In becoming Israel's second king at age 30, David achieved in ways never equaled in Israel.
The kingdom stretched, according to tradition, as far north as the Euphrates River (2 Sam. 8:3) to the borders of Egypt in the south (2 Sam. 8:14).According to the Bible Dictionary maps, this was from Edom, at the Gulf of Aquaba in the Red Sea north well into what is now Syria, and west into what is now Jordan, a kingdom more than 100 miles wide and nearly 400 miles long.
David's expertise as a leader is shown throughout his reign. Examples of this include:
-He maneuvered skillfully through troubled waters of civil insurrections. (2 Sam. 3:36-39; chapters 17,18.) He punished murderers for their crimes, whether they killed allies or enemies. (2 Sam. 1:15-16, 4:9-12.) This led to his being accepted as king by dissident tribes. He also formed alliances with neighboring tribes. Among these were the Phoenicians of Tyre, who would later help construct the temple of Solomon. (2 Sam. 5:11.)
-Instead of selecting a site for the empire's capital that favored either the northern or southern factions, he chose and conquered a central location owned by neither side: Jerusalem. At that time, it was called Jebus and was occupied by the Canaanite Jebusites, a small city with a reputation of being impregnable by its strategic location and fortifications. (1 Chron. 11:4-8.)
-He immediately brought the hallowed ark of the covenant to Jerusalem, displaying his interest in being a righteous king and establishing the city as a spiritual center to all Israel, as well as political and military headquarters. (1 Chron. 13.)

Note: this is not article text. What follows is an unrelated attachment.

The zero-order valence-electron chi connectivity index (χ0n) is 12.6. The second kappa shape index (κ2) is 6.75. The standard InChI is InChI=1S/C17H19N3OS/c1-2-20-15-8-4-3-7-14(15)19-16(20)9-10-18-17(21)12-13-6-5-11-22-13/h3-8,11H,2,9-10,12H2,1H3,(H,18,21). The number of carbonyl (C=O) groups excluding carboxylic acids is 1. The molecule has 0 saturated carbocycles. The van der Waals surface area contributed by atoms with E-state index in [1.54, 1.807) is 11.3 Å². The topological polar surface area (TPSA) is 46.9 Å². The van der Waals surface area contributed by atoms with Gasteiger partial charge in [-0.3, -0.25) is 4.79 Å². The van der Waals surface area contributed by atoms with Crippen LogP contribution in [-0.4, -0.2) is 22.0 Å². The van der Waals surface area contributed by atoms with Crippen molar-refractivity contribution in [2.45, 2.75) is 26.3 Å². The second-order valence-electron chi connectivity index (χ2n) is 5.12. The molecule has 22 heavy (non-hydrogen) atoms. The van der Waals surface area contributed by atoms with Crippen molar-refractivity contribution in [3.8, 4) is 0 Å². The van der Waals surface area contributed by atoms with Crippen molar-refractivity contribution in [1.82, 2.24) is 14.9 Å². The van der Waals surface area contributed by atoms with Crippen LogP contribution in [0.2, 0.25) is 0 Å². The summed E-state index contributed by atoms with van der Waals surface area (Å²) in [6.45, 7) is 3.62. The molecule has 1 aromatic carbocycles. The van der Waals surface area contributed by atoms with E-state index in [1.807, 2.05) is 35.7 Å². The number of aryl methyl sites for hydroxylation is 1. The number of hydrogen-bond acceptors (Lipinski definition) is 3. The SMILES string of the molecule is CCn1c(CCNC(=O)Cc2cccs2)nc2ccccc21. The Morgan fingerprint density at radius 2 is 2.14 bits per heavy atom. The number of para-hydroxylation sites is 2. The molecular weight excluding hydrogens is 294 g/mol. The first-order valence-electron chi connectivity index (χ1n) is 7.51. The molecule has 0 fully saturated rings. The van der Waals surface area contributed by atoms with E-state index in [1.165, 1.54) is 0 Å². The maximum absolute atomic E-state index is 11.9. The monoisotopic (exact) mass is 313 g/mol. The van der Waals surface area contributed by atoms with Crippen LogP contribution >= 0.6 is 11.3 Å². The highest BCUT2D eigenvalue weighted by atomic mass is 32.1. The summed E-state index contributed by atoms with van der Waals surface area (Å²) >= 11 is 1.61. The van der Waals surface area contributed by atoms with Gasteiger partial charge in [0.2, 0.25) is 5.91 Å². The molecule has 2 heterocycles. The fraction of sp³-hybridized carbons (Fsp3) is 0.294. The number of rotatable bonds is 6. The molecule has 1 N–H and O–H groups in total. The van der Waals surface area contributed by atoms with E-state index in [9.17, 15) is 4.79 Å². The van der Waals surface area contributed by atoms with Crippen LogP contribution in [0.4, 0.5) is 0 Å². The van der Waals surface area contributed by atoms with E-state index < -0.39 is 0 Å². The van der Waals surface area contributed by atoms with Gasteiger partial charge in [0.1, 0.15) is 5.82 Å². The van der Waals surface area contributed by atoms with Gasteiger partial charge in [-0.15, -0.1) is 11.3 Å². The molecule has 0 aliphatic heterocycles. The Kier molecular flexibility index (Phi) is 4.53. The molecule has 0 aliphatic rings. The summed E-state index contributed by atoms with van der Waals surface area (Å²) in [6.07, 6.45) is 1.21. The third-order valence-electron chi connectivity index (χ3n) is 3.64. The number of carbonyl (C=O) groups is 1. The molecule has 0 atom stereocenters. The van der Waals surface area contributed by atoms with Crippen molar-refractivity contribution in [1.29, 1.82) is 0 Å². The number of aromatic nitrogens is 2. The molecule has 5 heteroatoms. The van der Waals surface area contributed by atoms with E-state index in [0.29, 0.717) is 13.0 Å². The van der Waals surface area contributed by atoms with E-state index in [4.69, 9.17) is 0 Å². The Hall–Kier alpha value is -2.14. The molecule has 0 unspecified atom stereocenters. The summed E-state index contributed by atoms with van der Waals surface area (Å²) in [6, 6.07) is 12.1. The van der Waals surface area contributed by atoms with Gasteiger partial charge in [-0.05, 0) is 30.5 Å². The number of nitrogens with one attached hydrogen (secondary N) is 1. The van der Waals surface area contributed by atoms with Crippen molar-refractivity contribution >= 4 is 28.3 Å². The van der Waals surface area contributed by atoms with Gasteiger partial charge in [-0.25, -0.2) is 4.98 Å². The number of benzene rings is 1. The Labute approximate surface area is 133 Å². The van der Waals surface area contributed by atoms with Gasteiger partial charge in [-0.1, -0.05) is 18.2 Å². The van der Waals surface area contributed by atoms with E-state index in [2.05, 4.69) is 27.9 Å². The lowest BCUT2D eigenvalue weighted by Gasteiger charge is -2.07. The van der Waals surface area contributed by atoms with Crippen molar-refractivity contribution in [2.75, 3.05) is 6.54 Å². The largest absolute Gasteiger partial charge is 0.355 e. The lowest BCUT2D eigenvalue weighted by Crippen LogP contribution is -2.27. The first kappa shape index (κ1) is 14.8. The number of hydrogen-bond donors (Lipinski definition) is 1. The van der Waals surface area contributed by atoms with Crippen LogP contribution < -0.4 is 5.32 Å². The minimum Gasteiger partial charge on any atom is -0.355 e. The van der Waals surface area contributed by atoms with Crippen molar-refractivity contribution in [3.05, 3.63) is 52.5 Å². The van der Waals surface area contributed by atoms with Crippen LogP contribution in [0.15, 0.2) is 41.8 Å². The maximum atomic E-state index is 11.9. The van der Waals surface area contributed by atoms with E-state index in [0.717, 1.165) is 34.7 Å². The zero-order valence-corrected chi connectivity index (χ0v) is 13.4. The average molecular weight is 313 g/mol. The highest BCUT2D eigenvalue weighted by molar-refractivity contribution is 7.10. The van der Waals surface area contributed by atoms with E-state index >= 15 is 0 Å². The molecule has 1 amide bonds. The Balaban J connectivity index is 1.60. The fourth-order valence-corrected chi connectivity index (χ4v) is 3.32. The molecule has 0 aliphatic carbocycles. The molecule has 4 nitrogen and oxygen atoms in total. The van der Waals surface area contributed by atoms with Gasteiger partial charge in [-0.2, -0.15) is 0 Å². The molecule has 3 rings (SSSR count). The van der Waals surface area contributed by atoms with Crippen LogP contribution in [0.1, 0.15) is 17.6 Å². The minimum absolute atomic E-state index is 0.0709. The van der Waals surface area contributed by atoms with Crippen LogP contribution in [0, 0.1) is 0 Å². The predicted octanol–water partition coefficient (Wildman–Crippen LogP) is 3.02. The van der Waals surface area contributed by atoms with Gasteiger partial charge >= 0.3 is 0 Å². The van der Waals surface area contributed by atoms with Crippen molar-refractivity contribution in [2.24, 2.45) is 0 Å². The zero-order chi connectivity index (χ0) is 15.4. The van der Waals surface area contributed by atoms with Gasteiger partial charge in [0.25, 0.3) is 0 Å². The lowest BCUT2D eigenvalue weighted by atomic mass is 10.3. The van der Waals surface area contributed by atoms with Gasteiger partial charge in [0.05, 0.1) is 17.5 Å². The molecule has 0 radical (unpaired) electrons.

-The ever-threatening Philistines were soundly defeated by David, (1 Chron. 14:8-17) and he fought successful foreign wars against the Moabites, Zobah, Aramaeans, Edomites and Ammonites. (1 Chron. 18-20.) He also quelled two major domestic rebellions. (2 Samuel, chapters 15-18, 20.)
-He displayed genius in organizational matters. After conquering a territory, he established garrison outposts. Government officers were placed over such duties as recording, receiving tributes, supervising conquered peoples. (1 Chron. 18.)
The king, his two priests Zadok and Abiathar, and the prophets "held an interesting balance of power. In theory, no one had the sovereign power. They worked interdependently, affording checks and balances in the government," wrote Ann N. Madsen in Studies in Scripture, The Old Testament.